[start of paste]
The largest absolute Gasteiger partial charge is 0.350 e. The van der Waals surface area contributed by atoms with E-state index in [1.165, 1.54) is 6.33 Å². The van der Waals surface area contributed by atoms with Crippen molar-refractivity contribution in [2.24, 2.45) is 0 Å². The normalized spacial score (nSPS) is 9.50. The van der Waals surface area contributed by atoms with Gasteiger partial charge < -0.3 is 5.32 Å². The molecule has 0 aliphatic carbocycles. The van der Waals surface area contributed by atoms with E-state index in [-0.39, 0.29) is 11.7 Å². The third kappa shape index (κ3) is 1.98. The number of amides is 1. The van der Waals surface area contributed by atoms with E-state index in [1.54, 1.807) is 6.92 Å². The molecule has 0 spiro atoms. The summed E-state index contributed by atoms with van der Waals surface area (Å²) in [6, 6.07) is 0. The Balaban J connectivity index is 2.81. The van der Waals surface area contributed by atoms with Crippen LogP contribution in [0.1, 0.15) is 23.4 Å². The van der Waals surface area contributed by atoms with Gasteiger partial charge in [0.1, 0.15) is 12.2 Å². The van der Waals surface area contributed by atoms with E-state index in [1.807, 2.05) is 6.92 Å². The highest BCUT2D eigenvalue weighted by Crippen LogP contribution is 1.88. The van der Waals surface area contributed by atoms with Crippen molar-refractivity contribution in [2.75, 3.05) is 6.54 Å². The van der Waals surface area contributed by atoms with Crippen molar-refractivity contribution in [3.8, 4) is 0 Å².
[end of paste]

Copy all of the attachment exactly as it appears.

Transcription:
The largest absolute Gasteiger partial charge is 0.350 e. The van der Waals surface area contributed by atoms with E-state index in [1.165, 1.54) is 6.33 Å². The van der Waals surface area contributed by atoms with Crippen molar-refractivity contribution in [2.24, 2.45) is 0 Å². The normalized spacial score (nSPS) is 9.50. The van der Waals surface area contributed by atoms with Gasteiger partial charge < -0.3 is 5.32 Å². The molecule has 0 aliphatic carbocycles. The van der Waals surface area contributed by atoms with E-state index in [-0.39, 0.29) is 11.7 Å². The third kappa shape index (κ3) is 1.98. The number of amides is 1. The van der Waals surface area contributed by atoms with E-state index in [1.54, 1.807) is 6.92 Å². The molecule has 0 spiro atoms. The summed E-state index contributed by atoms with van der Waals surface area (Å²) in [6, 6.07) is 0. The Balaban J connectivity index is 2.81. The van der Waals surface area contributed by atoms with Crippen LogP contribution in [0.1, 0.15) is 23.4 Å². The van der Waals surface area contributed by atoms with Gasteiger partial charge in [0.1, 0.15) is 12.2 Å². The van der Waals surface area contributed by atoms with E-state index in [1.807, 2.05) is 6.92 Å². The highest BCUT2D eigenvalue weighted by Crippen LogP contribution is 1.88. The van der Waals surface area contributed by atoms with Crippen molar-refractivity contribution in [2.75, 3.05) is 6.54 Å². The van der Waals surface area contributed by atoms with Crippen molar-refractivity contribution in [3.8, 4) is 0 Å².